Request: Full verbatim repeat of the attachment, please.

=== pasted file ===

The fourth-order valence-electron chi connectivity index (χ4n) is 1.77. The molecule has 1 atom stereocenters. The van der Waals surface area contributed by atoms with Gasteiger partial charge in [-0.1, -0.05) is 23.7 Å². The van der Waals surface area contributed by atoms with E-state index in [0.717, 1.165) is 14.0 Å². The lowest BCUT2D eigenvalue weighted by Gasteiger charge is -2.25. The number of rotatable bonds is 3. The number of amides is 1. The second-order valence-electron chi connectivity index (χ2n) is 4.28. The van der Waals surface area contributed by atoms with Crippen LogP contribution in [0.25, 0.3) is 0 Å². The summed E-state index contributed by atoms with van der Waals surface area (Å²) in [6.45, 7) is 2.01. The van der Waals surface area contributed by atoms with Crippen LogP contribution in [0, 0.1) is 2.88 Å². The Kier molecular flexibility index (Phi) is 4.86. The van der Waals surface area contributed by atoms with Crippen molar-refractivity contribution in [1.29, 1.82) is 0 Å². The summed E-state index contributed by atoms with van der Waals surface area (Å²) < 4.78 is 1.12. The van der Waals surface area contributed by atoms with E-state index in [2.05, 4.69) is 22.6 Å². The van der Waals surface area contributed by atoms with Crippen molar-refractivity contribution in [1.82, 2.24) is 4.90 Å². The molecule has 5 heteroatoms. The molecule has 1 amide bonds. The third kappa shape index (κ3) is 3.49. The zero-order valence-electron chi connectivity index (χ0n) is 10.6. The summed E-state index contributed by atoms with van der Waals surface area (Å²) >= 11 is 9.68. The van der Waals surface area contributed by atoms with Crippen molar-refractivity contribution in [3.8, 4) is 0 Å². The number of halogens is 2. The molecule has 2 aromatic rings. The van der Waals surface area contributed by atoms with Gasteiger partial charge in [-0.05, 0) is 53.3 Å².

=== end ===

The fourth-order valence-electron chi connectivity index (χ4n) is 1.77. The molecule has 1 atom stereocenters. The van der Waals surface area contributed by atoms with Gasteiger partial charge in [-0.1, -0.05) is 23.7 Å². The van der Waals surface area contributed by atoms with E-state index in [0.717, 1.165) is 14.0 Å². The lowest BCUT2D eigenvalue weighted by Gasteiger charge is -2.25. The number of rotatable bonds is 3. The number of amides is 1. The second-order valence-electron chi connectivity index (χ2n) is 4.28. The van der Waals surface area contributed by atoms with Crippen LogP contribution in [0.25, 0.3) is 0 Å². The summed E-state index contributed by atoms with van der Waals surface area (Å²) in [6.45, 7) is 2.01. The van der Waals surface area contributed by atoms with Crippen LogP contribution in [0, 0.1) is 2.88 Å². The Kier molecular flexibility index (Phi) is 4.86. The van der Waals surface area contributed by atoms with Crippen molar-refractivity contribution in [1.29, 1.82) is 0 Å². The summed E-state index contributed by atoms with van der Waals surface area (Å²) < 4.78 is 1.12. The van der Waals surface area contributed by atoms with E-state index in [2.05, 4.69) is 22.6 Å². The van der Waals surface area contributed by atoms with Crippen molar-refractivity contribution in [1.82, 2.24) is 4.90 Å². The molecule has 5 heteroatoms. The molecule has 1 amide bonds. The third kappa shape index (κ3) is 3.49. The zero-order valence-electron chi connectivity index (χ0n) is 10.6. The summed E-state index contributed by atoms with van der Waals surface area (Å²) >= 11 is 9.68. The van der Waals surface area contributed by atoms with Crippen molar-refractivity contribution in [3.8, 4) is 0 Å². The number of halogens is 2. The molecule has 2 aromatic rings. The van der Waals surface area contributed by atoms with Gasteiger partial charge in [-0.05, 0) is 53.3 Å².